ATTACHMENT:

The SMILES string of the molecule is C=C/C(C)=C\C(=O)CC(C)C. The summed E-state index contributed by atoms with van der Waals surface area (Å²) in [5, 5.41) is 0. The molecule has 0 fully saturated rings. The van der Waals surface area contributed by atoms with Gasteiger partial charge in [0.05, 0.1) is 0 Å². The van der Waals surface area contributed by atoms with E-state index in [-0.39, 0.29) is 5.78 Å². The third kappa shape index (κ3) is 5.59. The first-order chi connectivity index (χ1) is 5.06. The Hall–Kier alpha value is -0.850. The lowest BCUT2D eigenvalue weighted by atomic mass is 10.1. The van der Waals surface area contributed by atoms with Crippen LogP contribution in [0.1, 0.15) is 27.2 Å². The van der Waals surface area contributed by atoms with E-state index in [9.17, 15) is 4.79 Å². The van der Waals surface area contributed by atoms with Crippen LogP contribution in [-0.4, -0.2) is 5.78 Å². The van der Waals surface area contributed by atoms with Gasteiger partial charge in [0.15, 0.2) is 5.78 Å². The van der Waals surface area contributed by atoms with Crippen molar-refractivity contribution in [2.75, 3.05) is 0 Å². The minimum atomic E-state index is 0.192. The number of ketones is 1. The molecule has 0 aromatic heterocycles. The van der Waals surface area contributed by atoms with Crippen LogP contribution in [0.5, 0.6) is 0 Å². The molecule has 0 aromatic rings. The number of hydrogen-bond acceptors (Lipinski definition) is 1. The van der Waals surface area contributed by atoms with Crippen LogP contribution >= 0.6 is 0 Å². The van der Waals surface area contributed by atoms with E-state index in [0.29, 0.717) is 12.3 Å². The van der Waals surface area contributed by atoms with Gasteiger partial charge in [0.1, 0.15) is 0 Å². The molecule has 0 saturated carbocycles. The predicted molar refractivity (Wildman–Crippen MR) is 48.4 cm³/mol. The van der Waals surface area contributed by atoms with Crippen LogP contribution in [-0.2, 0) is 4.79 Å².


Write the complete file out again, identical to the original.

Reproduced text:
The SMILES string of the molecule is C=C/C(C)=C\C(=O)CC(C)C. The summed E-state index contributed by atoms with van der Waals surface area (Å²) in [5, 5.41) is 0. The molecule has 0 fully saturated rings. The van der Waals surface area contributed by atoms with Gasteiger partial charge in [0.05, 0.1) is 0 Å². The van der Waals surface area contributed by atoms with E-state index in [-0.39, 0.29) is 5.78 Å². The third kappa shape index (κ3) is 5.59. The first-order chi connectivity index (χ1) is 5.06. The Hall–Kier alpha value is -0.850. The lowest BCUT2D eigenvalue weighted by atomic mass is 10.1. The van der Waals surface area contributed by atoms with Crippen LogP contribution in [0.1, 0.15) is 27.2 Å². The van der Waals surface area contributed by atoms with E-state index in [9.17, 15) is 4.79 Å². The van der Waals surface area contributed by atoms with Crippen LogP contribution in [-0.4, -0.2) is 5.78 Å². The van der Waals surface area contributed by atoms with Gasteiger partial charge in [0.15, 0.2) is 5.78 Å². The van der Waals surface area contributed by atoms with Crippen molar-refractivity contribution in [2.75, 3.05) is 0 Å². The minimum atomic E-state index is 0.192. The number of ketones is 1. The molecule has 0 aromatic heterocycles. The van der Waals surface area contributed by atoms with Crippen LogP contribution in [0.5, 0.6) is 0 Å². The molecule has 0 aromatic rings. The number of hydrogen-bond acceptors (Lipinski definition) is 1. The van der Waals surface area contributed by atoms with Crippen LogP contribution >= 0.6 is 0 Å². The van der Waals surface area contributed by atoms with E-state index in [0.29, 0.717) is 12.3 Å². The van der Waals surface area contributed by atoms with Gasteiger partial charge in [0.1, 0.15) is 0 Å². The molecule has 0 saturated carbocycles. The predicted molar refractivity (Wildman–Crippen MR) is 48.4 cm³/mol. The van der Waals surface area contributed by atoms with Crippen LogP contribution in [-0.2, 0) is 4.79 Å².